NASA recently published a new concept for “searching for life on ocean worlds” on its website. This is the Criobot, a type of autonomous cylindrical probe that uses heat to melt the ice underneath. and in principle it should explore the glacial surfaces of Jupiter’s moons Europa and Saturn’s moons Enceladus.

The second concerns the prioritization of the “follow the water” principle, chosen during a workshop the space agency held last February, as a sort of mantra for the astrobiology community searching for alien life in the universe. The idea is based on the principle that water, “abundant throughout the solar system and perhaps throughout the universe,” is an essential element for the existence of life.

Why look for alien life on Europa and Enceladus?

Scientists who have spent years searching for life in the fossil record on Mars seem to have come to the following conclusion: The existence of potential alien life comes directly from its source: liquid water.

Over the past two decades, scientists have detected numerous icy moons orbiting giant exoplanets, according to NASA. Many appear to harbor global oceans beneath thick crusts of ice.

Some of the moons observed according to astrobiologists It has the potential to host more water than all the oceans in the world combined. Therefore, the question is how we can access this enormous amount of liquid hidden under kilometers of ice sheets.

Aspects of the Cryobot mission’s “flight-ready architecture”

Power, thermal, mobility and communications are mission critical systems.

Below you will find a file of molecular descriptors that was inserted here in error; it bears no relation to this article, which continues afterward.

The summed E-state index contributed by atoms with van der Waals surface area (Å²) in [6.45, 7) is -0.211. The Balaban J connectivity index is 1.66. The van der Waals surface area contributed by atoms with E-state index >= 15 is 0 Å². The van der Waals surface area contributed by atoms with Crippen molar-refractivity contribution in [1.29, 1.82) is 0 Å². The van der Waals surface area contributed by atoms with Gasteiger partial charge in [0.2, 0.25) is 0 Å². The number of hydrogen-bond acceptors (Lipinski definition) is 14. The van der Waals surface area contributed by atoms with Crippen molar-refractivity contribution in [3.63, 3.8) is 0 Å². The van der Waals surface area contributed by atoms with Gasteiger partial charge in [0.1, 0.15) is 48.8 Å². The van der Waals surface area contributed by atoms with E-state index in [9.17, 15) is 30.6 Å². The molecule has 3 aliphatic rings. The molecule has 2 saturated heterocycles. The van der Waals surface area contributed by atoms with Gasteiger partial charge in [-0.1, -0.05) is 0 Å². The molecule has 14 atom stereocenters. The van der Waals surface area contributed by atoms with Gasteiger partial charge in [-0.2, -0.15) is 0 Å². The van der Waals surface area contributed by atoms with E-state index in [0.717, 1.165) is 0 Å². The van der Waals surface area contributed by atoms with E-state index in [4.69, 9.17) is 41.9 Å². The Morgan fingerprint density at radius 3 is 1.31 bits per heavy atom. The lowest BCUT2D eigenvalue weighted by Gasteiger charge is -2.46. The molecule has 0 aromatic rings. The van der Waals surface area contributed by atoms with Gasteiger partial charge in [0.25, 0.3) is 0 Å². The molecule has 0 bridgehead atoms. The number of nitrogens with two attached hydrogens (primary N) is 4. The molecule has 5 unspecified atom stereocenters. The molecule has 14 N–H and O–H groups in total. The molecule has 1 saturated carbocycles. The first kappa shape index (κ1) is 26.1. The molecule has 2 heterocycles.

Workshop participants identified four subsystems considered critical in the “flight-ready architecture” project to achieve the Cryobot mission: power, thermal, mobility, and communications. The first represents the heart of the cryobot and is based on a nuclear energy system that can generate enough power and intensity (about 10 kW) to melt kilometers of ice.

Second, a thermal management system requires two circuits: one pumps the internal working fluid through channels, the other circulates melted ice water with the external environment. Additionally, a mixture of “water blasting” and mechanical cutting will also be required. to remove everything from fine particles to solid blocks of salt from under the probe.

Ultimately, mission success will depend on a relay source or a durable and hardened communications link that can maintain the flow of information directly to Earth. So, although other teams are exploring wireless techniques, fiber optic cables, the industry standard for terrestrial melting probes, will need to be maintained on interplanetary ocean worlds.

Follow current developments in science and technology at TecMundo. If you want, take the opportunity to learn why we haven’t detected any alien signals.

Source: Tec Mundo

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I'm Blaine Morgan, an experienced journalist and writer with over 8 years of experience in the tech industry. My expertise lies in writing about technology news and trends, covering everything from cutting-edge gadgets to emerging software developments. I've written for several leading publications including Gadget Onus where I am an author.


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